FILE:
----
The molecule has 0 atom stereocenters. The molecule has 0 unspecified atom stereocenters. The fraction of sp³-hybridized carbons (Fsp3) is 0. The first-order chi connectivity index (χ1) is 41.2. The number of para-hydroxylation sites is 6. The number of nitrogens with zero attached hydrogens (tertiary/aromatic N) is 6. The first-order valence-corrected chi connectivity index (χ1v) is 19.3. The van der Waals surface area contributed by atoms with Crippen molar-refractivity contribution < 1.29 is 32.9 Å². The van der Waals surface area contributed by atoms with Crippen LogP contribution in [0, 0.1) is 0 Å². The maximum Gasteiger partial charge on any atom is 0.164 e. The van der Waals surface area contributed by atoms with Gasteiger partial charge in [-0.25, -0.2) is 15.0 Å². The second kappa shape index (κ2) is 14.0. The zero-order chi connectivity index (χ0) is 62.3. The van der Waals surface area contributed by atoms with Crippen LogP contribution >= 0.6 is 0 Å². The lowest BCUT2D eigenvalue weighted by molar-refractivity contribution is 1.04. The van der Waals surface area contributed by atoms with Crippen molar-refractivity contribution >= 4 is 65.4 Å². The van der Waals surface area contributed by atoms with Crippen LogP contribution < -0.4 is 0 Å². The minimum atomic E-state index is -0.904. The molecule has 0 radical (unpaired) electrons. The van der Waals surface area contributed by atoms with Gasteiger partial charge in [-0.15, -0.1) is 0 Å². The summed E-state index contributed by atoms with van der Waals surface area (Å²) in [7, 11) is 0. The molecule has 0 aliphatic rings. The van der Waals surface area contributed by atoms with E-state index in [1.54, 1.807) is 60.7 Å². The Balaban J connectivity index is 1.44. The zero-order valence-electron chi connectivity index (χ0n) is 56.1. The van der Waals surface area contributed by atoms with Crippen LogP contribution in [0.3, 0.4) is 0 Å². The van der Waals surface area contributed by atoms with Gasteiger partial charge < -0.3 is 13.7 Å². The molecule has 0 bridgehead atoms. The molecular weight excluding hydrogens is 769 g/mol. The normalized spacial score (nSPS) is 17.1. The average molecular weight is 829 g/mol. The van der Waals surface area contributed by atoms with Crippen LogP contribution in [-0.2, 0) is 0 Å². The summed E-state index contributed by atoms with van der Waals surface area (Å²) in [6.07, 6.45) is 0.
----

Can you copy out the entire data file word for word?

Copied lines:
The molecule has 0 atom stereocenters. The molecule has 0 unspecified atom stereocenters. The fraction of sp³-hybridized carbons (Fsp3) is 0. The first-order chi connectivity index (χ1) is 41.2. The number of para-hydroxylation sites is 6. The number of nitrogens with zero attached hydrogens (tertiary/aromatic N) is 6. The first-order valence-corrected chi connectivity index (χ1v) is 19.3. The van der Waals surface area contributed by atoms with Crippen molar-refractivity contribution < 1.29 is 32.9 Å². The van der Waals surface area contributed by atoms with Crippen LogP contribution in [0, 0.1) is 0 Å². The maximum Gasteiger partial charge on any atom is 0.164 e. The van der Waals surface area contributed by atoms with Gasteiger partial charge in [-0.25, -0.2) is 15.0 Å². The second kappa shape index (κ2) is 14.0. The zero-order chi connectivity index (χ0) is 62.3. The van der Waals surface area contributed by atoms with Crippen LogP contribution >= 0.6 is 0 Å². The lowest BCUT2D eigenvalue weighted by molar-refractivity contribution is 1.04. The van der Waals surface area contributed by atoms with Crippen molar-refractivity contribution >= 4 is 65.4 Å². The van der Waals surface area contributed by atoms with Crippen LogP contribution < -0.4 is 0 Å². The minimum atomic E-state index is -0.904. The molecule has 0 radical (unpaired) electrons. The van der Waals surface area contributed by atoms with Gasteiger partial charge in [-0.15, -0.1) is 0 Å². The summed E-state index contributed by atoms with van der Waals surface area (Å²) in [7, 11) is 0. The molecule has 0 aliphatic rings. The van der Waals surface area contributed by atoms with E-state index in [1.54, 1.807) is 60.7 Å². The Balaban J connectivity index is 1.44. The zero-order valence-electron chi connectivity index (χ0n) is 56.1. The van der Waals surface area contributed by atoms with Crippen LogP contribution in [0.3, 0.4) is 0 Å². The van der Waals surface area contributed by atoms with Gasteiger partial charge < -0.3 is 13.7 Å². The molecule has 0 bridgehead atoms. The molecular weight excluding hydrogens is 769 g/mol. The normalized spacial score (nSPS) is 17.1. The average molecular weight is 829 g/mol. The van der Waals surface area contributed by atoms with Crippen LogP contribution in [-0.2, 0) is 0 Å². The summed E-state index contributed by atoms with van der Waals surface area (Å²) in [6.07, 6.45) is 0.